Gifts of Summer: peaches, green beans, and a ghost

Around here, we’ve been mellow.  Haven’t gone back yet to my usual schedule–the girls and my brain needed a rest.  I’ve been haunting the farmer’s markets, gardening, going to Nia, and working with the bounty from summer gardens.  Don’t you love summer food? 

One day this week, I ambled around the markets, picking up plums and peaches for jam, a melon I’ve never tried, ears of fresh corn, and fresh green beans.  I’m largely indifferent to green beans–I don’t dislike them, but there are so many other vegetables I love that I’ve never bothered to cook them.

But there they were, gigantic bins full of them, looking so robust and full of vitality that they simply insisted they had to come home with me.  I was sure I had recipes somewhere at home, and at worst, I could steam them.  I left the Farmer’s Market and stopped in the regular grocery store on the way home for sugar and lemons.  There were green beans here, too, and standing over them, tossing back as many as she chose, was a woman in her late seventies.  She had a scooter grocery cart next to her, and oyxgen running to her nose, but she looked hearty, softly plump. Her hair was a luxurious silver, combed and shiny to her shoulders.  Something about her called me.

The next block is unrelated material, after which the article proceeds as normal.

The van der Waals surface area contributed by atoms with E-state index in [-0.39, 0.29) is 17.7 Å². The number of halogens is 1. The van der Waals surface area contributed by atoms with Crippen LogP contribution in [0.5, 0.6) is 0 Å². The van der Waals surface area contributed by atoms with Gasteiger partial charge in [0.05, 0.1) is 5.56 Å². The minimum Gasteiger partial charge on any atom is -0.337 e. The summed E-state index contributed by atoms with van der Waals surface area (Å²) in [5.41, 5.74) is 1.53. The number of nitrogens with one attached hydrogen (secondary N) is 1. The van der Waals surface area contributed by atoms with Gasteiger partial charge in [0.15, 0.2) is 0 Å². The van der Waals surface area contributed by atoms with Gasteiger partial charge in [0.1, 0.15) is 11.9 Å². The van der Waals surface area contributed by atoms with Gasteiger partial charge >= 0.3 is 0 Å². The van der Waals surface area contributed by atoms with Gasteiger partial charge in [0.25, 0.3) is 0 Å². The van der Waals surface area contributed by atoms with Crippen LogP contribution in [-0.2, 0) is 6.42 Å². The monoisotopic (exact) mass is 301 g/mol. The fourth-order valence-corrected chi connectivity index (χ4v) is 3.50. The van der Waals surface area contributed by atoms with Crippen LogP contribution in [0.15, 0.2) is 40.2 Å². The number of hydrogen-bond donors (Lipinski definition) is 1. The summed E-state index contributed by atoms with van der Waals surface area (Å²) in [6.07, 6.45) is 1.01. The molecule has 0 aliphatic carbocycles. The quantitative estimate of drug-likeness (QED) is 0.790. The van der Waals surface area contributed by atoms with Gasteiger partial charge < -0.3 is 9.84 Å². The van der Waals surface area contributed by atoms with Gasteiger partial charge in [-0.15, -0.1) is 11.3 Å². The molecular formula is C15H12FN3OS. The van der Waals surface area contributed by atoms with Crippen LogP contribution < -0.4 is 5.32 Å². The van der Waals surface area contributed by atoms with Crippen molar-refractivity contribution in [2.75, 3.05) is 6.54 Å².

“Excuse me,” I said. “Can I ask you how you cook green beans?”

She looked up, surprised that someone was talking to her, I think.  Pretty eyes. A great beauty in her time, I suspect, still tidy in her pink boating shirt and white slacks.  “Oh, honey, I’m from the South. My way isn’t the way they do it around here.”

“That’s fine. I just don’t know how to cook them. Tell me your way.”

“String them first, of course,” she said (and I thought, I don’t know how to do that, either, but I bet the Internet will tell me), “and then put them in a pot with water just covering them.  I put in two slices of bacon and then chop an onion over the top, and cook ‘em for an hour.” 

My mouth watered. I know about green beans like that. “Sounds wonderful!”

She nodded, then held a hand close to her mouth and confided with some disgust, “Around here, they cook ‘em in olive oil and only for about ten minutes. They’re crunchy!”

I had already bought some beans, but I filled a bag with more to show her I meant it when I said, “I’m going to try it your way. Thank you.”

“Oh, thank you!” she said. 

And there was my grandmother, standing with her, smiling. 

I put my bag of green beans in my cart, rounded the corner and suddenly discovered I had tears streaming down my face, pierced as one sometimes is, by a reminded of a beloved other who has moved on. They’re fine, on the other side, but on this plane, I missed her sharply.  It was all I could do to get out of the grocery store without looking like a complete idiot.  (Lucky for me, I have very large, very dark sunglasses.)

So last night, I cooked a pile of green beans in bacon, and made some cornbread, and that was my entire dinner.  And it was good.

I’ve also made some plum jam and plan to try peach next week.  We’ve been eating corn nearly every day, and I’ve had so many cherries I’m going to turn bright red. 

What have you been feasting on? How’s your summer going?

August 7, 2009

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